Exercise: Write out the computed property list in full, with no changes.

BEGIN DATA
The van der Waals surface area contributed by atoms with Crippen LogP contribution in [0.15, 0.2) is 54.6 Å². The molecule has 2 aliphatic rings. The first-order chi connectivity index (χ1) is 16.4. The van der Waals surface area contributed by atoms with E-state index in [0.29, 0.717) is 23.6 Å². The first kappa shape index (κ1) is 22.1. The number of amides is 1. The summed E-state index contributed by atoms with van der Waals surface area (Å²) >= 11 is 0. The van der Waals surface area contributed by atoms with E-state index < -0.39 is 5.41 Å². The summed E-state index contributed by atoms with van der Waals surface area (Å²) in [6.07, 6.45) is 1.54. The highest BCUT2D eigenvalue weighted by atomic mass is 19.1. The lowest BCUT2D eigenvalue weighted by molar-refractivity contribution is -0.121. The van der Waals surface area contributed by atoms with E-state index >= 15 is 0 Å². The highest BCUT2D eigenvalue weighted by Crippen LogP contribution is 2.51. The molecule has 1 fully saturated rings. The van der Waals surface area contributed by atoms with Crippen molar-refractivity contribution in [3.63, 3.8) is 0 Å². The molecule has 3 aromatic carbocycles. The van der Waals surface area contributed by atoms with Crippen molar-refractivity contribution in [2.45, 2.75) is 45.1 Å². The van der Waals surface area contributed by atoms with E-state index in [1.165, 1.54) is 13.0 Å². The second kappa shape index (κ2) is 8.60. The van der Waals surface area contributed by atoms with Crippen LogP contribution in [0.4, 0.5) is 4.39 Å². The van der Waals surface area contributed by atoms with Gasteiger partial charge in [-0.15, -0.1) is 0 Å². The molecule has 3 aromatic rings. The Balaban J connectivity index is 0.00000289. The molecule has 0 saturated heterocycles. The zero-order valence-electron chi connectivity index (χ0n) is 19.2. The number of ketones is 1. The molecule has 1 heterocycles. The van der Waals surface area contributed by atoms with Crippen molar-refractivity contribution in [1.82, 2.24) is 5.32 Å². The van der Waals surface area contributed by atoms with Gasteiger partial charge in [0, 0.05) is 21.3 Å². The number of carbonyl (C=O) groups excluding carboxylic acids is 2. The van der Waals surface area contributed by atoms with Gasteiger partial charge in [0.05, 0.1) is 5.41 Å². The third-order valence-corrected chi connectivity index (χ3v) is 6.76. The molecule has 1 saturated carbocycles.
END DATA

The van der Waals surface area contributed by atoms with Crippen LogP contribution in [0.15, 0.2) is 54.6 Å². The molecule has 2 aliphatic rings. The first-order chi connectivity index (χ1) is 16.4. The van der Waals surface area contributed by atoms with E-state index in [0.29, 0.717) is 23.6 Å². The first kappa shape index (κ1) is 22.1. The number of amides is 1. The summed E-state index contributed by atoms with van der Waals surface area (Å²) >= 11 is 0. The van der Waals surface area contributed by atoms with E-state index < -0.39 is 5.41 Å². The summed E-state index contributed by atoms with van der Waals surface area (Å²) in [6.07, 6.45) is 1.54. The highest BCUT2D eigenvalue weighted by atomic mass is 19.1. The lowest BCUT2D eigenvalue weighted by molar-refractivity contribution is -0.121. The van der Waals surface area contributed by atoms with E-state index >= 15 is 0 Å². The highest BCUT2D eigenvalue weighted by Crippen LogP contribution is 2.51. The molecule has 1 fully saturated rings. The van der Waals surface area contributed by atoms with Crippen molar-refractivity contribution in [3.63, 3.8) is 0 Å². The molecule has 3 aromatic carbocycles. The van der Waals surface area contributed by atoms with Crippen molar-refractivity contribution in [2.45, 2.75) is 45.1 Å². The van der Waals surface area contributed by atoms with E-state index in [1.165, 1.54) is 13.0 Å². The second kappa shape index (κ2) is 8.60. The van der Waals surface area contributed by atoms with Crippen LogP contribution in [0.4, 0.5) is 4.39 Å². The van der Waals surface area contributed by atoms with Gasteiger partial charge in [-0.15, -0.1) is 0 Å². The molecule has 3 aromatic rings. The Balaban J connectivity index is 0.00000289. The molecule has 0 saturated heterocycles. The zero-order valence-electron chi connectivity index (χ0n) is 19.2. The number of ketones is 1. The molecule has 1 heterocycles. The van der Waals surface area contributed by atoms with Crippen molar-refractivity contribution in [1.82, 2.24) is 5.32 Å². The van der Waals surface area contributed by atoms with Gasteiger partial charge in [0, 0.05) is 21.3 Å². The number of carbonyl (C=O) groups excluding carboxylic acids is 2. The van der Waals surface area contributed by atoms with Gasteiger partial charge in [0.05, 0.1) is 5.41 Å². The third-order valence-corrected chi connectivity index (χ3v) is 6.76. The molecule has 1 saturated carbocycles.